The protocol called for patients who failed to return after their baseline visit, when they were first prescribed an antidepressant, to be deemed “intolerant” to the treatment and thus counted as treatment failures. However, in their final report, the STAR*D investigators removed the 234 patients who had failed to return after their baseline visit from their tally of evaluable patients (thus decreasing the number of treatment failures).

Including ineligible patients in their count of remitted patients

The protocol required patients to have a baseline HAM-D score of 14 or greater (the scale used to measure the severity of depression symptoms.) However, in their final 2006 report, the STAR*D investigators included 931 patients who either lacked a baseline HAM-D score (324 patients) or had a baseline HAM-D score less than 14, and thus weren’t depressed enough to be eligible for the study (607 patients). By including this group of 931 patients in their final report, they added 570 to their tally of remitted patients.

Switching outcome measures

The protocol stated that the primary outcome would be an HAM-D assessment of symptoms administered in blinded fashion by a Research Outcome Assessor at the end of each of the four stages of treatment. Remission was defined as a HAM-D score of 7 or less, and anyone who scored in remission at the end of a treatment step was whisked into a  year-long follow-up to see if they would stay well for this longer period of time.

In addition, the protocol stated that at each clinic visit patients would self-assess their symptoms, using a tool known as the Quick Inventory of Depressive Symptomatology-Self-Report (QIDS-SR). This would be done to see how well the QIDS-SR scores correlated with HAM-D scores, with the thought that in the future QIDS could become a useful tool for quickly assessing symptoms during a clinic visit. The protocol specifically stated that QIDS scores collected during clinics would not be used to report outcomes.

However, in their summary report of outcomes, the STAR*D investigators did not report remission rates based on HAM-D scores. They only reported remission based on QIDS scores. This switch of outcome measures added 195 patients to their tally of remitted patients.

Calculating a “theoretical” remission rate

The protocol called for those who dropped out of the study without having remitted to be counted as treatment failures. However, in their summary report, the STAR*D investigators theorized that if the drop-outs had stayed in the study through all four steps of the study they would have remitted at the same rate as those who did stay to the end, and they added these imagined remitters to their final tally of remitted patients. This theoretical calculation transformed 606 treatment failures into treatment successes.

In their BMJ Open paper, Pigott and colleagues reported that if the STAR*D investigators had adhered to their protocol, they would have announced that 1,089 of 3,110 eligible patients had remitted (35%.) Their four protocol violations removed 234 failures from the final tally of evaluable patients and added 1,371 to the tally of remitters, and in that manner, they produced a much different bottom line calculation: 2,460 remitters in a population of 3,671 evaluable patients (67% remission rate.)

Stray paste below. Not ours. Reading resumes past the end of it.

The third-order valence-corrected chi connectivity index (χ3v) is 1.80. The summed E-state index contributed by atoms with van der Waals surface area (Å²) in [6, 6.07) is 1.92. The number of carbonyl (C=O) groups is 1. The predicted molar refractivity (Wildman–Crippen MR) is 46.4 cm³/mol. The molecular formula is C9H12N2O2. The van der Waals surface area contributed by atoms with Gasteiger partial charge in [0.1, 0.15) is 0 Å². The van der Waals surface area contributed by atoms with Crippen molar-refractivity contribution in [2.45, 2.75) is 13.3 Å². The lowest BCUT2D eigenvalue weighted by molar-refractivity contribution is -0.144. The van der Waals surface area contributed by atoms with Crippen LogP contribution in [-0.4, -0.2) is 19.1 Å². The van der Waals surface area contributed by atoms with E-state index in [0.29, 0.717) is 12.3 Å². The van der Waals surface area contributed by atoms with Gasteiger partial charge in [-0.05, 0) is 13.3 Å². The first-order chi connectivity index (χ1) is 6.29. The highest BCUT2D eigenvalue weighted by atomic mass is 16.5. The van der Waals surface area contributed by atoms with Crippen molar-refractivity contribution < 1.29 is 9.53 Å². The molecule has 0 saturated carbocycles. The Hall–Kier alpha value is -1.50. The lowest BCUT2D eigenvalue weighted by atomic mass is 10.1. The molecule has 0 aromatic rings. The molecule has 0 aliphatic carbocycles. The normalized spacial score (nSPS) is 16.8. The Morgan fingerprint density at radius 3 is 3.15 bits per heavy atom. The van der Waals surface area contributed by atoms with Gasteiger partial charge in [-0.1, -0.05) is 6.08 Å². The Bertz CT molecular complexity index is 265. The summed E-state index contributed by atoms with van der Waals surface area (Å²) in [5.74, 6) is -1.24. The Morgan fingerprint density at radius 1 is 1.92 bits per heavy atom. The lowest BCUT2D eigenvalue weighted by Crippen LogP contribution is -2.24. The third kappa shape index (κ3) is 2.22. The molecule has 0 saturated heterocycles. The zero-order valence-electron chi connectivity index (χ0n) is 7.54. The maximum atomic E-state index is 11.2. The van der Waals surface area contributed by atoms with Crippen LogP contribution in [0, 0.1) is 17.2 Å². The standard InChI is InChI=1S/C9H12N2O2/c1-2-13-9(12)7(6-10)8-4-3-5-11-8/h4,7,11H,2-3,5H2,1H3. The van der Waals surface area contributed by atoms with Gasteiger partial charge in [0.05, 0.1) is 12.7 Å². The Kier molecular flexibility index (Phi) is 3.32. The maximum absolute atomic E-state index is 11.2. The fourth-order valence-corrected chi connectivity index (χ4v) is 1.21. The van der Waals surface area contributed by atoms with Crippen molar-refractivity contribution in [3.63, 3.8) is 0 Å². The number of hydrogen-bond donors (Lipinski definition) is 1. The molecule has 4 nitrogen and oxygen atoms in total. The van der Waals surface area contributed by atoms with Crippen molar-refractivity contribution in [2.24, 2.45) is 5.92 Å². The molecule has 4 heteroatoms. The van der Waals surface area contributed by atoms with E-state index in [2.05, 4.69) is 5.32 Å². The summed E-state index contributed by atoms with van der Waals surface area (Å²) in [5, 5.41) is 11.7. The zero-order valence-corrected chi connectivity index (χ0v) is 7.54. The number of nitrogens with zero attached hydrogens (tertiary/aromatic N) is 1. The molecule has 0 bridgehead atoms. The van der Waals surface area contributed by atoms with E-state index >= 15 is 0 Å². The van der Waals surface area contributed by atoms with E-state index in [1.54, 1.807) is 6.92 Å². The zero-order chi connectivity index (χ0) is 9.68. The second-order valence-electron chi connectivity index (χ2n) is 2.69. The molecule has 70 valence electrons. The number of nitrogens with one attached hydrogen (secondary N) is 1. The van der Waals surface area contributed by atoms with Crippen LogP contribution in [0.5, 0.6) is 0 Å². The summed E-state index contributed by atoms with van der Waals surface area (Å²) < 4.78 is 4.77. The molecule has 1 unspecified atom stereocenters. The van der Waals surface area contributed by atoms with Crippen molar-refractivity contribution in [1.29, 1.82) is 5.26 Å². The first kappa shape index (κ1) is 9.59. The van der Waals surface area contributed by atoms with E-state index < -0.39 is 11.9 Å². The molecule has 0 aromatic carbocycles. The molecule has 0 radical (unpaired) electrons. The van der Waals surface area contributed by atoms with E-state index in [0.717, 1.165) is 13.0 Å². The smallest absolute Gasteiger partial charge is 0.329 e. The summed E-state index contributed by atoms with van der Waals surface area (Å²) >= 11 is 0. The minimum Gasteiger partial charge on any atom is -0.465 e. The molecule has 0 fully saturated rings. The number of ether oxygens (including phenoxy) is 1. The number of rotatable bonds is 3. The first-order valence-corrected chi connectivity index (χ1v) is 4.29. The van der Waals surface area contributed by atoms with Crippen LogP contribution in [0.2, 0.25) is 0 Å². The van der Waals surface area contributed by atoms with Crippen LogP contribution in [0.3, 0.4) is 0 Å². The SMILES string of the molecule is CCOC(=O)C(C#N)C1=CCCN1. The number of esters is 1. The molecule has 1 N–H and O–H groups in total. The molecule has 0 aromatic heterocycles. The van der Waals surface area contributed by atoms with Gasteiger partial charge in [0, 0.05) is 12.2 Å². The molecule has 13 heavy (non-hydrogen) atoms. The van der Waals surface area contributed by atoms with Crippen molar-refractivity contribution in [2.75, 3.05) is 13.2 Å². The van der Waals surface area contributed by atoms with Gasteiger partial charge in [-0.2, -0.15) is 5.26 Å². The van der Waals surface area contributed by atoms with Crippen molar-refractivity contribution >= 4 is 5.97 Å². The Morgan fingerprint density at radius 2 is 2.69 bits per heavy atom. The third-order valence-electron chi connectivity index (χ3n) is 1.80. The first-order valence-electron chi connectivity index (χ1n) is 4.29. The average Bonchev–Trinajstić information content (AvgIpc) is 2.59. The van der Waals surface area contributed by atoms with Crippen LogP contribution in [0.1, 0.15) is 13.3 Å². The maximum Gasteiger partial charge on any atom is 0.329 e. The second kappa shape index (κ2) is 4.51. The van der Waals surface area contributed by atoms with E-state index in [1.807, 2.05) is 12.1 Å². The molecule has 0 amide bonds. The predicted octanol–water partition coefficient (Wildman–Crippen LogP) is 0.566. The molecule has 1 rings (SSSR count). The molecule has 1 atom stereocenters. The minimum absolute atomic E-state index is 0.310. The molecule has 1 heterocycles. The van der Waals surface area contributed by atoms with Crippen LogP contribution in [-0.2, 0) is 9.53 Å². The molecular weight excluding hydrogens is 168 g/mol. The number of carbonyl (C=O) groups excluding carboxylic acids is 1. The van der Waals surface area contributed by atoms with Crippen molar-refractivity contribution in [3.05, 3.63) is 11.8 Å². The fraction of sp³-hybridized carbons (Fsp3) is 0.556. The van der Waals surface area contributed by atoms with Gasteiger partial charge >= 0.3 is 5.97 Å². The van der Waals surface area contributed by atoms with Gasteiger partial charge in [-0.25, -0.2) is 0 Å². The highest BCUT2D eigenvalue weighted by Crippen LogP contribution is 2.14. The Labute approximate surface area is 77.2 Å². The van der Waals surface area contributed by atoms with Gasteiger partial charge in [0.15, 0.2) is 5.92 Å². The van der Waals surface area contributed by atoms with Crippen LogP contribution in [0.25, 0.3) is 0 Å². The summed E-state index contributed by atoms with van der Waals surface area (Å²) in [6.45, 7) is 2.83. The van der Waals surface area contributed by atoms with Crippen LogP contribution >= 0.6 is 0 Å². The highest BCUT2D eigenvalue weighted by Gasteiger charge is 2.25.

In short, the protocol violations and imagined remissions accounted for 56% of the remissions that led to the announced cumulative remission rate of 67%.

After we published our September MIA Report, we put up a petition on calling for the American Journal of Psychiatry to retract the study. More than 2,700 people signed the petition, which we sent to Ned Kalin, editor in chief of the American Journal of Psychiatry, on October 10.

We saw this as a defining moment for American psychiatry. Would the American Journal of Psychiatry do the right thing and retract the study? We also saw it as a defining moment for mainstream media in the United States: would they finally report on this extraordinary scandal in America medicine?

A Scandal Handed on a Platter to Newspapers

Pigott’s report, once it was given this public push by MIA, did trigger a brief flare-up of attention to the scandal. In December, the American Journal of Psychiatry published a response by the STAR*D investigators to Pigott’s work, and more importantly, Psychiatric Times made Pigott’s re-analysis its cover story that month. In his essay, John Miller, editor-in-chief of Psychiatric Times, wrote that since 2006, the STAR*D study had stood “out as a beacon guiding treatment decisions,” and he succinctly identified what was now at issue:

“For us in psychiatry, if the BMJ authors are correct, this is a huge setback, as all of the publications and policy decisions based on the STAR*D findings that became clinical dogma since 2006 will need to be reviewed, revisited, and possibly retracted.”

At that point, Ed Pigott and his colleagues contacted The New York Times and other mainstream publications. The essay by Psychiatric Times had laid out what was at stake for the public, and it was nothing less than guidelines for treating depression and our societal understanding of the efficacy of antidepressants. BMJ had validated Pigott’s reanalysis, and now a psychiatric journal had validated its importance.

When the Psychiatric Times cover story was published, I thought that the media’s silence on this subject would surely now be broken. This was a story being handed to reporters on a ready-made platter. You had documents that told of the protocol violations. You had a patient-level reanalysis published in a prestigious medical journal that detailed how the STAR*D investigators had employed protocol violations to grossly inflate the reported remission rate. You had a psychiatric journal telling of the importance of this study, and how, if the reanalysis was correct, the profession had been led astray by the NIMH-funded investigators and had adopted prescribing protocols that were not warranted.